An early S&P downgrade of Italy, rumors of corporate withdrawals from European banks and talk of a Greek referendum on euro participation did not make for a promising start to the day. But after market participants brushed aside the Italy downgrade and rumors were denied, bids finally started to emerge and a short-covering rally ensued. The rally was then accelerated on favorable auction results out of Spain and Greece, news of a Greek coupon payment and reports of an upping of Japanese contributions to the EFSF.
Looking ahead, the US economic calendar will likely inspire volatility for the remainder of the day, while investors also begin to focus on the highly anticipated FOMC rate decision due on Wednesday. At this point, there has been a good deal of speculation as to whether a third round of quantitative easing will be implemented and it seems as though anything short of additional monetary easing will be construed as risk negative. We are of the opinion that the Fed will stop short of any formal introduction to QE3 but will at the same time appease investor concern through the mention of alternative strategies that promote appropriate stimulus to inspire recovery in the US economy.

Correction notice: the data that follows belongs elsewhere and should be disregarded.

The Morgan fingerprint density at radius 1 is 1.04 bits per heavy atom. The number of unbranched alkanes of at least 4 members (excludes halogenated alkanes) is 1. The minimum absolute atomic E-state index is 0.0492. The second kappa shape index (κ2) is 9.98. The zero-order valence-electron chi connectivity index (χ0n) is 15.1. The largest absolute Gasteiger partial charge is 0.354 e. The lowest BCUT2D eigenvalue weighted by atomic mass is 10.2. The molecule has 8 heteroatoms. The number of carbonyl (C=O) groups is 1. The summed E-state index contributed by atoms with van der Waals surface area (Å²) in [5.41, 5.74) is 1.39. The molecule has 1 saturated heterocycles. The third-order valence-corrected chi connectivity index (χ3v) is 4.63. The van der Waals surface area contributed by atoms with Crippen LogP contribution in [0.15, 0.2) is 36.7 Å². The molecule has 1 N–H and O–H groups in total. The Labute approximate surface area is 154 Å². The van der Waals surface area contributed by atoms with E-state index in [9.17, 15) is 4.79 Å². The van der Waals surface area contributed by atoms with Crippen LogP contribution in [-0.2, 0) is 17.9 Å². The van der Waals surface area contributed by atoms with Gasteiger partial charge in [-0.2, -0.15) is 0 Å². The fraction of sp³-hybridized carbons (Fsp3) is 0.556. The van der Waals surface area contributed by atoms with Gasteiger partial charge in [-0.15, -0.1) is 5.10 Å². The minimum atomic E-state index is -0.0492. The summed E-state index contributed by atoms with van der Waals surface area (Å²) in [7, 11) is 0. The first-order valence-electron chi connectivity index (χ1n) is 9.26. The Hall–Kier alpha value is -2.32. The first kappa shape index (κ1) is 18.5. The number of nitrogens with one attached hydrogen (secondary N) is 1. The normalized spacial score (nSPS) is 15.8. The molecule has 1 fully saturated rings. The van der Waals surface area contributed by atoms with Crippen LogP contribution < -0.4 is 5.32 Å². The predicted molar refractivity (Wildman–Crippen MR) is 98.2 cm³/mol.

Overall however, the key focus for investors remains firmly anchored in the euro-zone. Risk for a Greek default remains high and the banking sector is still looking quite fragile. As such, any rallies in risk correlated assets should be taken with a grain of salt and risks remain for additional deterioration in the current market environment.
Joel Kruger has over 10 years of experience in the currency markets in addition to his background in law. Blending fundamental and technical analysis, Joel’s reporting considers a variety of economic and financial cross-currents to give trader a comprehensive assessment of forex market activity. Joel covers the European and Asian market sessions for DailyFX.